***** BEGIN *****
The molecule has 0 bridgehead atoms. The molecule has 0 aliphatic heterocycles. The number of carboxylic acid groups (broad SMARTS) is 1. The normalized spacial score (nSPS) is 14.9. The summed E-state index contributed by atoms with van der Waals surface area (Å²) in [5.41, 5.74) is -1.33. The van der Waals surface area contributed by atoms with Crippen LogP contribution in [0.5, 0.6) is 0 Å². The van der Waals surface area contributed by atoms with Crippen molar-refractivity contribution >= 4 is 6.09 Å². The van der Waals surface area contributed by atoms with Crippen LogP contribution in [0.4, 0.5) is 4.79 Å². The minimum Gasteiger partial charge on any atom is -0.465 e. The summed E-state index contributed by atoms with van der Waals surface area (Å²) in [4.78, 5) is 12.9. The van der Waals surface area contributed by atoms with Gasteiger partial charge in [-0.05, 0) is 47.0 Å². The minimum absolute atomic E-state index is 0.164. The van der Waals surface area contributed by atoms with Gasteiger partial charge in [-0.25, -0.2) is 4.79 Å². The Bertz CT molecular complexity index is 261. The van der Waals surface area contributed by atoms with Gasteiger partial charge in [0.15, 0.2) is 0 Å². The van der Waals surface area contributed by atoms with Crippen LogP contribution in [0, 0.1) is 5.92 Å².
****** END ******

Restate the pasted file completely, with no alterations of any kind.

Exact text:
The molecule has 0 bridgehead atoms. The molecule has 0 aliphatic heterocycles. The number of carboxylic acid groups (broad SMARTS) is 1. The normalized spacial score (nSPS) is 14.9. The summed E-state index contributed by atoms with van der Waals surface area (Å²) in [5.41, 5.74) is -1.33. The van der Waals surface area contributed by atoms with Crippen LogP contribution in [0.5, 0.6) is 0 Å². The van der Waals surface area contributed by atoms with Crippen molar-refractivity contribution >= 4 is 6.09 Å². The van der Waals surface area contributed by atoms with Crippen LogP contribution in [0.4, 0.5) is 4.79 Å². The minimum Gasteiger partial charge on any atom is -0.465 e. The summed E-state index contributed by atoms with van der Waals surface area (Å²) in [4.78, 5) is 12.9. The van der Waals surface area contributed by atoms with Gasteiger partial charge in [-0.05, 0) is 47.0 Å². The minimum absolute atomic E-state index is 0.164. The van der Waals surface area contributed by atoms with Gasteiger partial charge in [-0.25, -0.2) is 4.79 Å². The Bertz CT molecular complexity index is 261. The van der Waals surface area contributed by atoms with Gasteiger partial charge in [0.15, 0.2) is 0 Å². The van der Waals surface area contributed by atoms with Crippen LogP contribution in [0, 0.1) is 5.92 Å².